The Roar
The Roar


What the pay dispute has taught us

Pat Cummins (AP Photo/Aijaz Rahi)
Roar Guru
30th June, 2017

From the yet unresolved contract wreckage still occupying Australian cricket, I think it is important to highlight some of the key things we have learnt from this mess.

The contract dispute between Cricket Australia and it’s players is a sad reflection that in 2017 and most likely beyond, money is king, and in this case, it seems far more important than cricket right now.

I have extracted some key points of which I think are the biggest lessons learnt from this ongoing drama.

Cricket Australia administrators are hardly worth their salt. Seriously how much longer should the sport and it’s fans have to suffer the combination of incompetence and arrogance on display by James Sutherland and Pat Howard?

The continual pay rises of CA executives is arguably more mind-boggling than this whole debacle.

I am willing to appreciate that CA are the employer in this instance, and they have put forward their proposal. But more to the point, denying players the opportunity to earn a living by playing cricket elsewhere, while also refusing to pay them? If that is not bending someone over a barrel, I don’t know what is.

It seems contradictory to enforce rules on players that are not even under contract. The big players at CA have handled this quite poorly from the outset, and will need to be careful or there may not be any matches played where the ‘performance’ expertise of Howard is required.

Domestic players should be earning more. I understand why a large portion of revenue is shared among a small number of players. As it is the likes of Dave Warner, Steve Smith, Mitch Starc, Josh Hazlewood and Glenn Maxwell helping on a mass scale to generate the revenue that they do.

However, state cricketers have to earn a living too, and perhaps one benefit of a proposed new model is a greater sense of fairness among all first-class cricketers.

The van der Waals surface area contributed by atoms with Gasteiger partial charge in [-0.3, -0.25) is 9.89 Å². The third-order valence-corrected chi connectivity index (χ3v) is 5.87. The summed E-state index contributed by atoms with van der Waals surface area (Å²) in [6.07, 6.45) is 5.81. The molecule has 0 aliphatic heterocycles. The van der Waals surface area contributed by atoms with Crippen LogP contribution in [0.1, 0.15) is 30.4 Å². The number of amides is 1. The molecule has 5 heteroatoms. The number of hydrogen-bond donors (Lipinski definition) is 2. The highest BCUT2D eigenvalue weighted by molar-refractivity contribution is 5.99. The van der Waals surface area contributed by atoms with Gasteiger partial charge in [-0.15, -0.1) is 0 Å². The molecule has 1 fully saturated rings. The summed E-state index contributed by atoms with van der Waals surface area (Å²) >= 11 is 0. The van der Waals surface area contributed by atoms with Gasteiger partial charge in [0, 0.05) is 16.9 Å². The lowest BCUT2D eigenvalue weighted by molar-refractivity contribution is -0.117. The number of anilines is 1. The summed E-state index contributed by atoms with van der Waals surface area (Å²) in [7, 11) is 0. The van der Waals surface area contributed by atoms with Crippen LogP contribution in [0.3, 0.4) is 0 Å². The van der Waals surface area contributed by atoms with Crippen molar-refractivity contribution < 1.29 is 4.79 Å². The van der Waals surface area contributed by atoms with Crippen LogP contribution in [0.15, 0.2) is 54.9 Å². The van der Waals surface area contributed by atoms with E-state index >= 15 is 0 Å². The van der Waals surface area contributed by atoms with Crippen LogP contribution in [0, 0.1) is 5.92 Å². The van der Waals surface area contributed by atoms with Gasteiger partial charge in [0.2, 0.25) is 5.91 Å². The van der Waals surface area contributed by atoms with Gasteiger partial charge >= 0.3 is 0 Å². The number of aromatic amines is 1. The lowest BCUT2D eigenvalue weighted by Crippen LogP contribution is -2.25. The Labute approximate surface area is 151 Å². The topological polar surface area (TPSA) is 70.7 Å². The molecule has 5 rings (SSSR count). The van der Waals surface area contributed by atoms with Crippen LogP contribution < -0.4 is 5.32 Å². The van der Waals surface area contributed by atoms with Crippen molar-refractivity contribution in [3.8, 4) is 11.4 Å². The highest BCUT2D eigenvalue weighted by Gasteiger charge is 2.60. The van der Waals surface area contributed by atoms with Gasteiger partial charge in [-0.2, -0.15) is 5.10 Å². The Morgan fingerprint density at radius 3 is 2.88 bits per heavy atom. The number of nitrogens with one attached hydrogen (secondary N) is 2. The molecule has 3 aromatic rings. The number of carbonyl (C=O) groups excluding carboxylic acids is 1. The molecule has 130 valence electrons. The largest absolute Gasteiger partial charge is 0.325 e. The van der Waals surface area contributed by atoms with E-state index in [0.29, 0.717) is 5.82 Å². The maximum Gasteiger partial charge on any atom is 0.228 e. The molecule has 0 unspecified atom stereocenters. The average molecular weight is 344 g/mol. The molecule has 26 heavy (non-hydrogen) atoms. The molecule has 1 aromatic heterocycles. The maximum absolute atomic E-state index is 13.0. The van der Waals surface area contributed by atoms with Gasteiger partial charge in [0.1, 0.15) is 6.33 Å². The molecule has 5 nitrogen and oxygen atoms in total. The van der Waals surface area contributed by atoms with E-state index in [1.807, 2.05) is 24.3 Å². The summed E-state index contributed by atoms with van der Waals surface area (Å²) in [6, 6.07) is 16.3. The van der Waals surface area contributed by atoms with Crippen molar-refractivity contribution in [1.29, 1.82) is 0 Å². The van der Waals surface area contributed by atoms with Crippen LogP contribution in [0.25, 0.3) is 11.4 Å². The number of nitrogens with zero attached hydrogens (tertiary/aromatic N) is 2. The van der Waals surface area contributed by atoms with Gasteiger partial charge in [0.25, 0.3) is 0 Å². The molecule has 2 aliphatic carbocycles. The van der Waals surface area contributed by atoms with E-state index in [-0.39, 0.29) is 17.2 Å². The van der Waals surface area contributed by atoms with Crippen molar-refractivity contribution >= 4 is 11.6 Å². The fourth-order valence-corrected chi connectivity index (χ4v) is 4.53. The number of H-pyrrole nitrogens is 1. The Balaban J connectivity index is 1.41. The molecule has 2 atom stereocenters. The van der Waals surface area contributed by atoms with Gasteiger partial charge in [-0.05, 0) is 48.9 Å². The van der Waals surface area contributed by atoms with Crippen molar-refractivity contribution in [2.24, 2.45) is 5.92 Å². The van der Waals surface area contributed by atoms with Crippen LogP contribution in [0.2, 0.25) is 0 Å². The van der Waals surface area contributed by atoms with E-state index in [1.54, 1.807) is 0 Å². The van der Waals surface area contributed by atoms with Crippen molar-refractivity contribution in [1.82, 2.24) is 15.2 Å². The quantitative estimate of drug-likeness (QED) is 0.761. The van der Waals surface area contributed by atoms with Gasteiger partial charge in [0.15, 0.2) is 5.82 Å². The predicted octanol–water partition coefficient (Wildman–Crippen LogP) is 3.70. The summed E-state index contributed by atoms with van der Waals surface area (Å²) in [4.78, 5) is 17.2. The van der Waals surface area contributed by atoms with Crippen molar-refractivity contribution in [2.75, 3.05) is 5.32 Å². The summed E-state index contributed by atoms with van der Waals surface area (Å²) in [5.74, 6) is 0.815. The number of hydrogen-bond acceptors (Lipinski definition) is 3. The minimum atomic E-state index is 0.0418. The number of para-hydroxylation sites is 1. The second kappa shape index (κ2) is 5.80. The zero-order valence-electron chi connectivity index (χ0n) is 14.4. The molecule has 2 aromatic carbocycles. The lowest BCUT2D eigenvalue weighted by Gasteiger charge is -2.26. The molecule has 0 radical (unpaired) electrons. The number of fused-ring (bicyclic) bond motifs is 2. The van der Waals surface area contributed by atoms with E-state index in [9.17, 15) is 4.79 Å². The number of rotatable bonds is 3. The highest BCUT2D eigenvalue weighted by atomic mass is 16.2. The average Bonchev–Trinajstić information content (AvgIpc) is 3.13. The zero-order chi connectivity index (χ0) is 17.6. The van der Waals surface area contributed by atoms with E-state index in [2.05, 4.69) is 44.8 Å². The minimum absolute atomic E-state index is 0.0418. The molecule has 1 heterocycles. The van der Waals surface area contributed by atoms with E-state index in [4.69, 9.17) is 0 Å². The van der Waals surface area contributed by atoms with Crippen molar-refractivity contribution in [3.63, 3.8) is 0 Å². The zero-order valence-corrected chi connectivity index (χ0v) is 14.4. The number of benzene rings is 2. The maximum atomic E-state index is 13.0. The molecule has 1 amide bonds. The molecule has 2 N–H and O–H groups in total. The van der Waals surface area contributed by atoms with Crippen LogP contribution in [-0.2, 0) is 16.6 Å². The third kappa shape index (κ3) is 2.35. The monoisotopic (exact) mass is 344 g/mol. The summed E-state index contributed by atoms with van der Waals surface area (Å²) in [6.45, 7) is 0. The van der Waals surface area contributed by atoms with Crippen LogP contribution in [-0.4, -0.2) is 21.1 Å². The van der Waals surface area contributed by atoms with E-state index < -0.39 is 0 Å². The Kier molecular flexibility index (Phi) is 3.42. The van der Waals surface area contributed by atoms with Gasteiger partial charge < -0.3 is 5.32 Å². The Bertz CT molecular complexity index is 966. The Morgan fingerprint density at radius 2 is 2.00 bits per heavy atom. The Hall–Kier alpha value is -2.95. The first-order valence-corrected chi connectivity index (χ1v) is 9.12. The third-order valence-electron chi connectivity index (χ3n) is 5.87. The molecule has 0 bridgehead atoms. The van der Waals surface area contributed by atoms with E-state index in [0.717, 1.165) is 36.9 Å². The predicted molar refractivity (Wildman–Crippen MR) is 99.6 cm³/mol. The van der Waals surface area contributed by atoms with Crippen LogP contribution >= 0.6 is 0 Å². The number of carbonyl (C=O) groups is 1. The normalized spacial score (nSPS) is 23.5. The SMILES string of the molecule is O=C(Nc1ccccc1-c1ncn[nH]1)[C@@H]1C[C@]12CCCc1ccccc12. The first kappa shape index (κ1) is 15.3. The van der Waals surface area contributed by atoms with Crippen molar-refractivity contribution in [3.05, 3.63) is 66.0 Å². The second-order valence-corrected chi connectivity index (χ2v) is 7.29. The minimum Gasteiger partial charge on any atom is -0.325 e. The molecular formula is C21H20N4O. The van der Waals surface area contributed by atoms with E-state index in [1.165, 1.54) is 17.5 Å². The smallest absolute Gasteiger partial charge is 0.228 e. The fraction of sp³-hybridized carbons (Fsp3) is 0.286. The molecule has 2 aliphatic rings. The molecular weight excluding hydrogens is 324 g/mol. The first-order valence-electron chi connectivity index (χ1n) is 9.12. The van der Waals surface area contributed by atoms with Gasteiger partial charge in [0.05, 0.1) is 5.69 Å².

(AAP Image/Mal Fairclough)

We need to speak in numbers. Even if just for interested fans, disclosing some numbers and percentages may give the public a greater idea of just where this arrangement is sitting.

I respect that notion that players would probably want this to be kept behind closed doors, but I do feel as though everybody has been kept in the dark a little over this issue. Those players that are the most deserving of pay increases should be given so.

Having a model driven more by performance may be a solution; whether it is necessarily fairer or not is another conversation.

For CA, there is a background issue at stake. For the governing body to seek change in a model that has proven to work quite effectively for over 20 years, I believe there has to be an additional factor in play.

Whether this is a sponsorship or TV rights complication, where a partner may no longer be capable of paying their rights costs, something else is surely in play here that is being kept in-house at present.

As a collective, cricket fans around the nation, and the world presumably, want to see this confusion put to bed quickly. There are international cricket matches at stake, there are the incomes of professional cricketers at stake, there is the entire sport and it’s fans at stake.